How has your first year been? In hindsight, would you have done anything differently?
Given the quantum and frequency of regulations ever since we launched, there wasn’t much that we could have manoeuvred or done differently from what we did.
In terms of product launches, we got it right. We launched institutional debt products (liquid and ultra short-term funds), which are typically the mainstay of the industry till date and will hopefully remain a large part of the industry in the coming years. The institutional segment has grown almost 10 times in the past 10 years. We are also focusing a large part of our bandwidth on that space.
We will also focus on the retail segment. But it comes with challenges in the current environment. And we hope that those challenges are reduced because right now pure retail traction has reduced significantly. The reason being the viability of the retail seller’s business model has become a question mark.
The Securities and Exchange Board of India (Sebi) wants MFs to reduce dependence on the institutional segment. How do you ensure the business remains—as you put it—viable, yet keep your dependence on institutions in check?
In the near term, it’s a big challenge. It is a question that has been unanswered for a long while now. But on a long-term basis, the distributors will have to reorient themselves the way the manufacturers (fund houses) have done. They will have to reorient their cost structure, objectives of running the business and readjust the sales and profits they want to achieve.
In other words, distributors will have to offer solutions, rather than just products. They have to become advisers. Customers are willing to pay as long as they value their advice. And the value will come only when the right solution is sold and is not motivated by commissions.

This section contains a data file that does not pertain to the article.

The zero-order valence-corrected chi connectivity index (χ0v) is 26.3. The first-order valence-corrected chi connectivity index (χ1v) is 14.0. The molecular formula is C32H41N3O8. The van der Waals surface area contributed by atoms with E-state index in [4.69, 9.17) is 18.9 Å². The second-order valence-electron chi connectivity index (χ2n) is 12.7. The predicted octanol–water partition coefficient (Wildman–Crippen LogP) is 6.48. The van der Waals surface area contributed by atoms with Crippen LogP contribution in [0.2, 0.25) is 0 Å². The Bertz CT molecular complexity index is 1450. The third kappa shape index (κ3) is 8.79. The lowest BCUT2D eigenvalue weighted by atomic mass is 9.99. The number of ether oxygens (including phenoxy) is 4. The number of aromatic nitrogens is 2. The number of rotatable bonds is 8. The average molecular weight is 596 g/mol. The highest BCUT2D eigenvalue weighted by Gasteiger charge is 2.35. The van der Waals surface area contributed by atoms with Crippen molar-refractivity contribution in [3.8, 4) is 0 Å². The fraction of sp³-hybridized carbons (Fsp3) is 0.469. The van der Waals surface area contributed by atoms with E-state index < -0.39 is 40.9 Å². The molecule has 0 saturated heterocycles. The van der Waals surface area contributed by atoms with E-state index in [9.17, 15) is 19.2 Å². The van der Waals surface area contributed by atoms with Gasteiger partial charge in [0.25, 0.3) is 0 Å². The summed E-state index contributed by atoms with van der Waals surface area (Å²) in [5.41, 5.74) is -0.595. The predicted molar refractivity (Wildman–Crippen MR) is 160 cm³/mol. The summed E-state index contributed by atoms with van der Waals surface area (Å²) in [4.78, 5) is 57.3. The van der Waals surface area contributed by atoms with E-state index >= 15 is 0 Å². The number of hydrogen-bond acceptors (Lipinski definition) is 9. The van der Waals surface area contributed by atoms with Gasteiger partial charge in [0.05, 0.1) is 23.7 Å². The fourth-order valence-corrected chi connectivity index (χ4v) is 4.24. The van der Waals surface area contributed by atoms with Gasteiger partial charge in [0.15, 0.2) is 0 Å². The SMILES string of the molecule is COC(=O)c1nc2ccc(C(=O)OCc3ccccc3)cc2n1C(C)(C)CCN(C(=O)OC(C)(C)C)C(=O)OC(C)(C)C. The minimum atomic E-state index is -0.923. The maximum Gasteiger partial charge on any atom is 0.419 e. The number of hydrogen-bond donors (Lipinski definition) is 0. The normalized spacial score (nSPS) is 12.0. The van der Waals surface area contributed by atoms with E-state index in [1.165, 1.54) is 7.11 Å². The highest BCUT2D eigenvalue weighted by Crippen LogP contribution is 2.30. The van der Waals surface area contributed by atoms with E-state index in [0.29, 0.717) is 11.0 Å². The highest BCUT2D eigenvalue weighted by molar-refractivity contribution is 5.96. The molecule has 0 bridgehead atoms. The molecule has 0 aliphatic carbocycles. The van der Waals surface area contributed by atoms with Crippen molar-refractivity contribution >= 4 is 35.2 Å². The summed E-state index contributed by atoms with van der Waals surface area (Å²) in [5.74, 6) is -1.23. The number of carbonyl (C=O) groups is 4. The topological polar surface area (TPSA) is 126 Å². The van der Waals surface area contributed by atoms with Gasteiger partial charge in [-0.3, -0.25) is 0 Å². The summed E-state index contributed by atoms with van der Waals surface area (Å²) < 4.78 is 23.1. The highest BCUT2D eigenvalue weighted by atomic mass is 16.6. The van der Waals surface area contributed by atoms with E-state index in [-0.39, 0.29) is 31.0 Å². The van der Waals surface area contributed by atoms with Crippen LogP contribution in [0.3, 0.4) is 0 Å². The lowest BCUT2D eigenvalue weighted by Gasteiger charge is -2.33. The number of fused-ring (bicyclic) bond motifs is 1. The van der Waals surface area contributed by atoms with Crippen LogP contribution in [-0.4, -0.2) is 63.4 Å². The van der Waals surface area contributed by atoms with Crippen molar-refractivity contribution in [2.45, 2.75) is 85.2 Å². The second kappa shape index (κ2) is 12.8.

That said, in the near term, it is a tough proposition. People are trying to reorient models. The number of daily transactions has come to 40%, but SIPs (systematic investment plan) have increased. What has happened that distributors don’t have the time and financial viability to service customers on a daily basis. SIP is a one-time sale and the right solution for the long term.
Why haven’t you launched an equity fund so far? Instead, you have focused mainly on your existing hybrid fund.
We don’t want to confuse our customers with terms like mid-cap, large-cap, flexi-cap; these are all market-related terminology that the layman doesn’t understand. We’re very clear that we want to offer solutions to the people we cater and we will develop such solutions and try and offer products that serve their needs.
One of our retail products was a child plan and the other was a regular income scheme, something like a monthly income plan (MIP). These are goal-oriented products designed to work as a solution.
The biggest issue that the MF industry faces today, as against, say, the banking or the insurance industry, is that we are still a push product. The reason is simple: we don’t sell pull-based products. We are all trying to sell fancy market-cap linked or fancy terminology products.
We will launch an equity fund when we are ready to launch a solution or a theme. Equity funds are important; we’re looking for at least one in our basket because there are some business propositions that you can’t ignore. Even though solution or goal-oriented products should be the way forward, at the end of the day, we are also in a competitive business and need to have certain basic products. So we will have an equity fund, a long-term debt fund, we will hopefully start a fixed maturity plan, we will look at an infrastructure fund some time over the next one year, but the focus is going to be on solution-oriented products.
What you call a solution-based product is after a normal MF scheme, isn’t it? A child plan, for instance, looks like any other MIP. Do you devise the product any differently? Or is solution-based selling just a new way to sell an old scheme?
Look at the construct of the product (child plan). We invest 60-80% of the corpus in debt, between 5% and 35% in equity and between 5% and 35% in gold.
What does one need in a child plan? It is a long-term horizon product. The investor needs growth with some sort of stability. Growth should not be at the cost of stability. The scheme should enable the parent to withdraw after, say, two years, even if s/he has invested for the next five-year time horizon; s/he should not get a negative return. Hence, we devised a dynamic asset allocation product depending on the market levels of equity and gold, and at the same time having at least 60% in debt. This brings us back to reorientation of business models.
Kayezad E. Adajania